GP Rural Crime Watch expects more resources to help in fight
Minister of Justice and Solicitor General Kathleen Ganley and RCMP Deputy Commissioner Todd Shean have announced new initiatives to fight rural crime in Alberta, Province of Alberta
The province’s latest efforts to fight rural crime have checked off every box on the Grande Prairie & District Rural Crime Watch Association’s wish list. President Wayne Davies says the measures announced Friday are what they came up with and presented to RCMP, Alberta Justice, and other officials in early 2016.
“It’s everything that, I think, we’ve been asking for at the provincial level and at the local level. Three years ago when we did our project, we asked for these exact things in the action plan we presented.”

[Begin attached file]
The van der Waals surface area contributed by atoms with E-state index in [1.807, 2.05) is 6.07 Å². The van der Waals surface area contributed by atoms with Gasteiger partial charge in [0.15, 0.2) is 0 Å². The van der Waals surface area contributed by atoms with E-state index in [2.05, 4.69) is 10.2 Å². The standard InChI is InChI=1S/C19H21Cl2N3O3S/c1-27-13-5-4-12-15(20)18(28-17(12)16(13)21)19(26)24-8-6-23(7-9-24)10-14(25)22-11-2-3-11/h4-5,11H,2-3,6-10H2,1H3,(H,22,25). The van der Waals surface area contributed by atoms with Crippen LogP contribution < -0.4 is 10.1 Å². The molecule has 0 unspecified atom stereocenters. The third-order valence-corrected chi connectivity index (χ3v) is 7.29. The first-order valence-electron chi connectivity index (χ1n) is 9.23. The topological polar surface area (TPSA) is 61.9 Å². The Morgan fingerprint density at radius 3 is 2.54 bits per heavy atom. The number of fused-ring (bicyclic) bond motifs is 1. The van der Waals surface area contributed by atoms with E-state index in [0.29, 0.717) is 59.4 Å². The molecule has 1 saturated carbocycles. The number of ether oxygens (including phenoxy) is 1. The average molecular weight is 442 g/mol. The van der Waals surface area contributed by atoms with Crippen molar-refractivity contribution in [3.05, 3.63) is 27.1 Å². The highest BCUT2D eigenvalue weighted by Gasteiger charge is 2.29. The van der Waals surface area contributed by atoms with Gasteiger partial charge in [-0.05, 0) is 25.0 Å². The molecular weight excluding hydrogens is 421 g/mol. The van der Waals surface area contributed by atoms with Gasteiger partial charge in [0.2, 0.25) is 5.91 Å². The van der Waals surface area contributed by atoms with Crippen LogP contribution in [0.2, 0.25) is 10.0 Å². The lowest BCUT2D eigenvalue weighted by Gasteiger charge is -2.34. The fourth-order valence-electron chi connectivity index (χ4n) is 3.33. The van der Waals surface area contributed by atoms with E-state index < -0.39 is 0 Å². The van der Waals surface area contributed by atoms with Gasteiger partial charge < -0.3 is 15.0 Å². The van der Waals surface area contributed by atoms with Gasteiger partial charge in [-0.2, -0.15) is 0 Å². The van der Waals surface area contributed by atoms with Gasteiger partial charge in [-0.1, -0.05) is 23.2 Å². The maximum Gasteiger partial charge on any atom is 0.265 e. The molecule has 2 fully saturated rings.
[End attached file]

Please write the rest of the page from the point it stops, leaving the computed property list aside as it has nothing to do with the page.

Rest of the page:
The Alberta government unveiled a $8 million plan to hire more RCMP officers and civilian staff. $2 million is also being spent to hire up to 10 Crown prosecutors who will focus solely on rural crime, which Davies says is sorely needed for the Grande Prairie region.
“They were throwing out a lot of the smaller cases so that the prosecutors could handle the big ones that were, I guess, more violent than some of the B&Es that were out on the Crime Watch area. Now they should be able to handle everything.”
Part of the plan is to create more crime reduction units with specially trained officers focused on arresting prolific offenders. One has been operating in western Alberta since early February, and Davies says it’s already having an impact.
“We’ve reduced the crime rate in the County [of Grande Prairie] and the general area because these units just concentrate on that kind of crime. It’s really worked well, and I think with the additional manpower it will just do wonders for us.”
Davies argues that rural crime seems to be swept under the rug, because it’s often against property, not people. He says he continues to get reports of farmyards getting cased by people in vehicles, but numbers are down drastically over the past three years.